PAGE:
If the New York Giants can pull off wins against the Chargers, Seahawks, and Ravens over the coming weeks, Justin Tuck will make it to Christmas without ever having had a losing season. After the Giant’s humiliating 0–6 start to the season, it’s remarkable that there is even a snowball’s chance in hell of Tuck’s record remaining intact. But the All-Pro Defensive End doesn’t believe there was ever any reason to believe his team would melt in the face of adversity. Tuck says his team has refused to dwell on defeat. This is, after all, the underdog team Tuck helped lead to two Super Bowl wins.
“You can never get too high with the highs and never get too low with the lows,” Tuck says, sounding more like a sensei than a 6-foot-5, 268-pound wrecking ball. “One thing we are good at in that locker room is staying even-keeled. Even when we won four in a row, our mentality was still the same.”
The best Giants teams have never been outspoken. Instead of rallying around verbose players or posturing in the ESPN spotlights, the players try to look at themselves and each other dispassionately in order to figure out what to do next. Tuck talks about this process as though it’s a religious ceremony.
“After every game, we have a debriefing session – no coaches, just players – where we come in and we watch the film and we talk about it like real men,” he says. “If I make a bad play, I’m going to be the first one to say, I could have played this better. And our whole team is like that. It’s a culture.”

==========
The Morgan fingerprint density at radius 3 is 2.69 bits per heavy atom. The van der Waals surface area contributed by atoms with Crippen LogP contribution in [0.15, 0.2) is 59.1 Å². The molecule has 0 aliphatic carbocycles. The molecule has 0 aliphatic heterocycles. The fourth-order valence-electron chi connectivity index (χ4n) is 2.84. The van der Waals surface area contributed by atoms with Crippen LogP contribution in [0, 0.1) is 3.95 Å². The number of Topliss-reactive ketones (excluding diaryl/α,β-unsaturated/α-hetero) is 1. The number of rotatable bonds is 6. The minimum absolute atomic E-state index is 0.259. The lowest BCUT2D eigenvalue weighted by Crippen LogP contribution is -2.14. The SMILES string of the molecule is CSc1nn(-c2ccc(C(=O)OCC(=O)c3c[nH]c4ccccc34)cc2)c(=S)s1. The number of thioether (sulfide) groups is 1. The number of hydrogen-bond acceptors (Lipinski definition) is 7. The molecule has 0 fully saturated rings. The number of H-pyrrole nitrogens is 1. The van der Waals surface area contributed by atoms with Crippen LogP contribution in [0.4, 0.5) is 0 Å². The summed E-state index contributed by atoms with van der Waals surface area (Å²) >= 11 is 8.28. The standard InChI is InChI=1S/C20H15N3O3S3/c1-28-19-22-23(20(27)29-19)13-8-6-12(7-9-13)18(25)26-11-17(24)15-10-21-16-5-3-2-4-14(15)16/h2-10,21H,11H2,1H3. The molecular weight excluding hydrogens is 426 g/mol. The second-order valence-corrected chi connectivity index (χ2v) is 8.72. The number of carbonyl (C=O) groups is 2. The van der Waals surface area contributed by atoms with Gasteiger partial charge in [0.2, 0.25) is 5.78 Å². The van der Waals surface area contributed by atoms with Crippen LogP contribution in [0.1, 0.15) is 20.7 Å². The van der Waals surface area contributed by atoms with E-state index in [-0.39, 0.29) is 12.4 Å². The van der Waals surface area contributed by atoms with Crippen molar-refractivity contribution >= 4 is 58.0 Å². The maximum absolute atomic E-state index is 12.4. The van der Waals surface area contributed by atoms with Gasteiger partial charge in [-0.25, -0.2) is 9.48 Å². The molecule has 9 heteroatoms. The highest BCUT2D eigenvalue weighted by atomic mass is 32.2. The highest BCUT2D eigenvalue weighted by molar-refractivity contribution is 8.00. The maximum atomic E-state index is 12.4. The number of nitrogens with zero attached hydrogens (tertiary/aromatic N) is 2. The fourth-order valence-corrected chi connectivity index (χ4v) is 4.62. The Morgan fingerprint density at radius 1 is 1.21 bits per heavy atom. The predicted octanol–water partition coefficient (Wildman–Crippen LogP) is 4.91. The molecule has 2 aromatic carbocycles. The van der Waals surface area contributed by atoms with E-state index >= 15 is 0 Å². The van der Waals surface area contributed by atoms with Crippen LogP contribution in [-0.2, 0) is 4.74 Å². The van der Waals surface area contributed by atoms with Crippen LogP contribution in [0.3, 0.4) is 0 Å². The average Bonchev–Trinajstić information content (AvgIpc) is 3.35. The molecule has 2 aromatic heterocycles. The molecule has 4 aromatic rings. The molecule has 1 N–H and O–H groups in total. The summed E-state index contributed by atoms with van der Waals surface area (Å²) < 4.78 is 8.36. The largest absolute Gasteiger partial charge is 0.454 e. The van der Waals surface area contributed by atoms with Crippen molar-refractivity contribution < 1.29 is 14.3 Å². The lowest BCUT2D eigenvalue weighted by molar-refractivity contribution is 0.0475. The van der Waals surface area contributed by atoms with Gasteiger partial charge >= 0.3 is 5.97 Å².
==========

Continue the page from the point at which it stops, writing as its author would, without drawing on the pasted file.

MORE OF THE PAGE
Tuck says this mentality has everything to do with history. It has been a tough season, sure, but the Giants aren’t a substantively different team than they were last year. And the Giants have a history of winning. There is, as he’s very eager to point out, no reason to believe that they can’t return to form.
He also knows that luck is part of the game of football (David Tyree helmet catch, anyone?), and he has the patience to wait for a break, then do everything in his power to catch it. When the Redskins’ defensive line gave him a few holes, Tuck sacked Robert Griffin III four times in one game. The two players both moonlight as Subway Famous Fans, but Tuck ate RG3’s lunch that day.
“We’ve played a lot of football around here,” says Tuck. “I’m speaking for the leadership guys on this football team. We’ve seen us be great and be dominant. We’ve seen us have to fight for everything, kind of how we did for everything this year.”
And that’s the impressive thing about Tuck. He takes easy wins and hard losses in stride. He just keeps going. He wants that winning season. If he doesn’t get it, watch out next year.